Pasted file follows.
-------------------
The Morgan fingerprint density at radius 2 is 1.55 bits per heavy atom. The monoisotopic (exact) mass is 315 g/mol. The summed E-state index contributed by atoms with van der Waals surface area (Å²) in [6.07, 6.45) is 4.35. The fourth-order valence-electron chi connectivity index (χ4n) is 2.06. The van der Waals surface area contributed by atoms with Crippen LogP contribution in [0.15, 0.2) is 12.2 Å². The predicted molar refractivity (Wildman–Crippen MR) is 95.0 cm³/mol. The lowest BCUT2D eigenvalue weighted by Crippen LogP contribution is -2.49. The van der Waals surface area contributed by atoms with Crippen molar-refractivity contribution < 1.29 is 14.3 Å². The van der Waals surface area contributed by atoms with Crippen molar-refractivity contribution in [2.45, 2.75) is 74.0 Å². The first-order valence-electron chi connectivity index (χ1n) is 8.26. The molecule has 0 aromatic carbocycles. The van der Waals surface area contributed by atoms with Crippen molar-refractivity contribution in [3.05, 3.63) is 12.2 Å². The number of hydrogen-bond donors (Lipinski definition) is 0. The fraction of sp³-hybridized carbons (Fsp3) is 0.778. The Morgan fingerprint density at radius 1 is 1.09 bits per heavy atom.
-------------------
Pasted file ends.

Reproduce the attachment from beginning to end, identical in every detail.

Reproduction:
The Morgan fingerprint density at radius 2 is 1.55 bits per heavy atom. The monoisotopic (exact) mass is 315 g/mol. The summed E-state index contributed by atoms with van der Waals surface area (Å²) in [6.07, 6.45) is 4.35. The fourth-order valence-electron chi connectivity index (χ4n) is 2.06. The van der Waals surface area contributed by atoms with Crippen LogP contribution in [0.15, 0.2) is 12.2 Å². The predicted molar refractivity (Wildman–Crippen MR) is 95.0 cm³/mol. The lowest BCUT2D eigenvalue weighted by Crippen LogP contribution is -2.49. The van der Waals surface area contributed by atoms with Crippen molar-refractivity contribution < 1.29 is 14.3 Å². The van der Waals surface area contributed by atoms with Crippen molar-refractivity contribution in [2.45, 2.75) is 74.0 Å². The first-order valence-electron chi connectivity index (χ1n) is 8.26. The molecule has 0 aromatic carbocycles. The van der Waals surface area contributed by atoms with Crippen molar-refractivity contribution in [3.05, 3.63) is 12.2 Å². The number of hydrogen-bond donors (Lipinski definition) is 0. The fraction of sp³-hybridized carbons (Fsp3) is 0.778. The Morgan fingerprint density at radius 1 is 1.09 bits per heavy atom.